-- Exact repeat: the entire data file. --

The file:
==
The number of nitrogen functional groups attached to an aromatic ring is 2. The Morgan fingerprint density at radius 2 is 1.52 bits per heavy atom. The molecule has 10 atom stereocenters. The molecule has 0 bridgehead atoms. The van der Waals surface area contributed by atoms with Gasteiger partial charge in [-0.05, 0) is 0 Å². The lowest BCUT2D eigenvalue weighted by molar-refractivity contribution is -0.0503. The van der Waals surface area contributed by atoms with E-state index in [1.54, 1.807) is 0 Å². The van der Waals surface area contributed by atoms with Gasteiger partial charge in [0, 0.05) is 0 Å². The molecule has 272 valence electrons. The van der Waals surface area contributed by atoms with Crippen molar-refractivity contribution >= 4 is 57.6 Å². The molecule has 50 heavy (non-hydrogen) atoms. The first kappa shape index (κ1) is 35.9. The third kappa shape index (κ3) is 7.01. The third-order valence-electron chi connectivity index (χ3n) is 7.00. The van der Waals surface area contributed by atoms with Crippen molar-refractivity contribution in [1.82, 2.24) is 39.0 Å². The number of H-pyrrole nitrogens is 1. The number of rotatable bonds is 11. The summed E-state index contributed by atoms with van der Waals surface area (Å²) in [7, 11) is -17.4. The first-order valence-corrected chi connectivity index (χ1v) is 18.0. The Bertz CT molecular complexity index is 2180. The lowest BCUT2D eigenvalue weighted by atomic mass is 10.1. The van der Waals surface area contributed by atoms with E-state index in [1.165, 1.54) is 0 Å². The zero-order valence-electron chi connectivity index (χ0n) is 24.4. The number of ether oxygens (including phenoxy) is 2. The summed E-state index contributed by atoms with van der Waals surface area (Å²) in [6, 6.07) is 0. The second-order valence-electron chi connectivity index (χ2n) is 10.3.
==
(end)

The number of nitrogen functional groups attached to an aromatic ring is 2. The Morgan fingerprint density at radius 2 is 1.52 bits per heavy atom. The molecule has 10 atom stereocenters. The molecule has 0 bridgehead atoms. The van der Waals surface area contributed by atoms with Gasteiger partial charge in [-0.05, 0) is 0 Å². The lowest BCUT2D eigenvalue weighted by molar-refractivity contribution is -0.0503. The van der Waals surface area contributed by atoms with E-state index in [1.54, 1.807) is 0 Å². The van der Waals surface area contributed by atoms with Gasteiger partial charge in [0, 0.05) is 0 Å². The molecule has 272 valence electrons. The van der Waals surface area contributed by atoms with Crippen molar-refractivity contribution >= 4 is 57.6 Å². The molecule has 50 heavy (non-hydrogen) atoms. The first kappa shape index (κ1) is 35.9. The third kappa shape index (κ3) is 7.01. The third-order valence-electron chi connectivity index (χ3n) is 7.00. The van der Waals surface area contributed by atoms with Crippen molar-refractivity contribution in [1.82, 2.24) is 39.0 Å². The number of H-pyrrole nitrogens is 1. The number of rotatable bonds is 11. The summed E-state index contributed by atoms with van der Waals surface area (Å²) in [7, 11) is -17.4. The first-order valence-corrected chi connectivity index (χ1v) is 18.0. The Bertz CT molecular complexity index is 2180. The lowest BCUT2D eigenvalue weighted by atomic mass is 10.1. The van der Waals surface area contributed by atoms with E-state index in [1.165, 1.54) is 0 Å². The zero-order valence-electron chi connectivity index (χ0n) is 24.4. The number of ether oxygens (including phenoxy) is 2. The summed E-state index contributed by atoms with van der Waals surface area (Å²) in [6, 6.07) is 0. The second-order valence-electron chi connectivity index (χ2n) is 10.3.